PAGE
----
7. 7. Canada’s Marine Protected Areas • Majority of Canada’s MPAs established to meet specific conservation purposes and thus do not automatically prohibit all forms of ocean activities • Most designated sites have developed: – Management plans – Monitoring indicators and protocols
  8. 8. Eastport Marine Protected Area Location: northeast coast of Newfoundland • Designated in 2005 Conservation objective: • To maintain a viable population of lobster through the conservation, protection and sustainable use of resources and habitats in the Eastport Peninsula Lobster Management Area. Annual processes • An MPA Advisory Committee meeting, a Science feedback meeting, and a public meeting. Preliminary Results • Population of lobster in the area have been stable for a number of years. • Increase in average sizes of individuals, which may contribute to increased egg production. What’s next: • A revised management plan and a science monitoring plan are under development.
  9. 9. Gilbert Bay Marine Protected Area Location: Southeast coast of Labrador • Designated in 2005 Conservation objective: • The conservation and protection of the Gilbert Bay cod and its habitats. Preliminary Results • Preliminary results from science monitoring program suggest that the population of cod in the MPA are in decline. • Although evidence indicates that cod within the MPA boundary have grown larger, these cod are now moving outside the MPA to feed and are under fishing pressure while outside the MPA. Current Status and Next Steps: • Efforts are under way to try to delay the cod fishery opening in order to give the GB cod a chance to move back into the safety of the MPA when their feeding season is over (~mid September). • A new draft management plan and a science monitoring plan have been developed.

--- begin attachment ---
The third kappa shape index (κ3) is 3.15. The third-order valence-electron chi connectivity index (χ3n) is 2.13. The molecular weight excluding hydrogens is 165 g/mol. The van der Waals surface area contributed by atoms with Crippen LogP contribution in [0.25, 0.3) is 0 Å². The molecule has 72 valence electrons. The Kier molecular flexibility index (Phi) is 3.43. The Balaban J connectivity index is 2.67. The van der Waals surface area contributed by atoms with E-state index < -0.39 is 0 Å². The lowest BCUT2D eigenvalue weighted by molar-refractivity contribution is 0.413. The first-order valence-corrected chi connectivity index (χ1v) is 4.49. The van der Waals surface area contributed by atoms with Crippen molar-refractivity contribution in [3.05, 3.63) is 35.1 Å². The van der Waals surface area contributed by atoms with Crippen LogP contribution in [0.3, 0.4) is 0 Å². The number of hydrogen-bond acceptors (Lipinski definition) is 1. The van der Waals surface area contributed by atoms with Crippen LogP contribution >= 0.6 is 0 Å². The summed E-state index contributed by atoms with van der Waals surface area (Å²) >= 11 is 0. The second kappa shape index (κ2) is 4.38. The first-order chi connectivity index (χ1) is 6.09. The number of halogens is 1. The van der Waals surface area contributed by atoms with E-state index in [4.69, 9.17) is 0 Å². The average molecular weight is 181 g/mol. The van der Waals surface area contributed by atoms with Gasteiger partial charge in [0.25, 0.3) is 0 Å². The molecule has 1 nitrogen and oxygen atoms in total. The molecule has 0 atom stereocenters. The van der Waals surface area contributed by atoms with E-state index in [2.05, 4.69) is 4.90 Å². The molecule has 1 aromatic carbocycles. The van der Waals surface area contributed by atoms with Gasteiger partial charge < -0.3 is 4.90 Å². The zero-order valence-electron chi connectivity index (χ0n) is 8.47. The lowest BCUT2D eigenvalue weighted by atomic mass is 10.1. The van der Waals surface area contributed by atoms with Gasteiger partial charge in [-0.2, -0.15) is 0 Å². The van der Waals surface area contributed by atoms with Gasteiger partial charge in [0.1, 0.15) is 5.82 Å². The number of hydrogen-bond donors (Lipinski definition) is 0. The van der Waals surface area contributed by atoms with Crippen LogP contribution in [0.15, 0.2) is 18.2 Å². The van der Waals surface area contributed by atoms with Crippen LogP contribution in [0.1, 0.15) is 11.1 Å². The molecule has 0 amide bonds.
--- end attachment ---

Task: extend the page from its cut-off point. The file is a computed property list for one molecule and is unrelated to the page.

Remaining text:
10. 10. The Gully Marine Protected Area Location: Off the coast of Nova Scotia • Designated in 2004 Conservation objective: • Protect the health and integrity of the Gully ecosystem (e.g., natural biodiversity, physical structure, and productivity of the ecosystem) Preliminary Results • A management evaluation was conducted in 2010 to report against the commitments laid out in the Gully MPA Management Plan. • Key areas of evaluation (e.g., stakeholder interactions; education, stewardship and outreach, research and monitoring, capacity) What’s next: • An ecosystem monitoring plan is currently under development that will contain indicators, protocols, and strategies for evaluating the biophysical aspects of the Gully (i.e., primarily to address the conservation objectives).